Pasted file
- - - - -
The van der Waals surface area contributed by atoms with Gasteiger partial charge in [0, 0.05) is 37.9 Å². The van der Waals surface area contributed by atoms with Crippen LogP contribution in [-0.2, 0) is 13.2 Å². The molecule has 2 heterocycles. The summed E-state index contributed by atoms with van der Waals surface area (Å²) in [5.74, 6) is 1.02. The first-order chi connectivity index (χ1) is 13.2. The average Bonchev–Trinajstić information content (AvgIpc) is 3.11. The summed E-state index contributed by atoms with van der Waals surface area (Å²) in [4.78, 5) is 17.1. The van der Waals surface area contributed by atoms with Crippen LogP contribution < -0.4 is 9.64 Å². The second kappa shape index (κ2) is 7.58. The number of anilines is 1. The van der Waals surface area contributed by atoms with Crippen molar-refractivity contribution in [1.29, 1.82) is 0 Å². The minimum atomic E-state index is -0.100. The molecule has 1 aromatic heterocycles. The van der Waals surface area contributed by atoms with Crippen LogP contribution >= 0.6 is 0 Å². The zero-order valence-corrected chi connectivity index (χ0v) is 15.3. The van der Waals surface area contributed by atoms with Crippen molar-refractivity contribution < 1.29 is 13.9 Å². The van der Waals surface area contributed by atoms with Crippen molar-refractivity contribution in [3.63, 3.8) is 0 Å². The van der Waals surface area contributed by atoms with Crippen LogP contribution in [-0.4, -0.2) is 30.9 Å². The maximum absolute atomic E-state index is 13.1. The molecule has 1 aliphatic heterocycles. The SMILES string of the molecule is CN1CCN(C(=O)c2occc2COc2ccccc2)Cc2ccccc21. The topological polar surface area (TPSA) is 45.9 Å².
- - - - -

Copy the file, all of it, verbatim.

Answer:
The van der Waals surface area contributed by atoms with Gasteiger partial charge in [0, 0.05) is 37.9 Å². The van der Waals surface area contributed by atoms with Crippen LogP contribution in [-0.2, 0) is 13.2 Å². The molecule has 2 heterocycles. The summed E-state index contributed by atoms with van der Waals surface area (Å²) in [5.74, 6) is 1.02. The first-order chi connectivity index (χ1) is 13.2. The average Bonchev–Trinajstić information content (AvgIpc) is 3.11. The summed E-state index contributed by atoms with van der Waals surface area (Å²) in [4.78, 5) is 17.1. The van der Waals surface area contributed by atoms with Crippen LogP contribution < -0.4 is 9.64 Å². The second kappa shape index (κ2) is 7.58. The number of anilines is 1. The van der Waals surface area contributed by atoms with Crippen molar-refractivity contribution in [1.29, 1.82) is 0 Å². The minimum atomic E-state index is -0.100. The molecule has 1 aromatic heterocycles. The van der Waals surface area contributed by atoms with Crippen LogP contribution >= 0.6 is 0 Å². The zero-order valence-corrected chi connectivity index (χ0v) is 15.3. The van der Waals surface area contributed by atoms with Crippen molar-refractivity contribution < 1.29 is 13.9 Å². The van der Waals surface area contributed by atoms with Crippen molar-refractivity contribution in [3.63, 3.8) is 0 Å². The van der Waals surface area contributed by atoms with Crippen LogP contribution in [-0.4, -0.2) is 30.9 Å². The maximum absolute atomic E-state index is 13.1. The molecule has 1 aliphatic heterocycles. The SMILES string of the molecule is CN1CCN(C(=O)c2occc2COc2ccccc2)Cc2ccccc21. The topological polar surface area (TPSA) is 45.9 Å².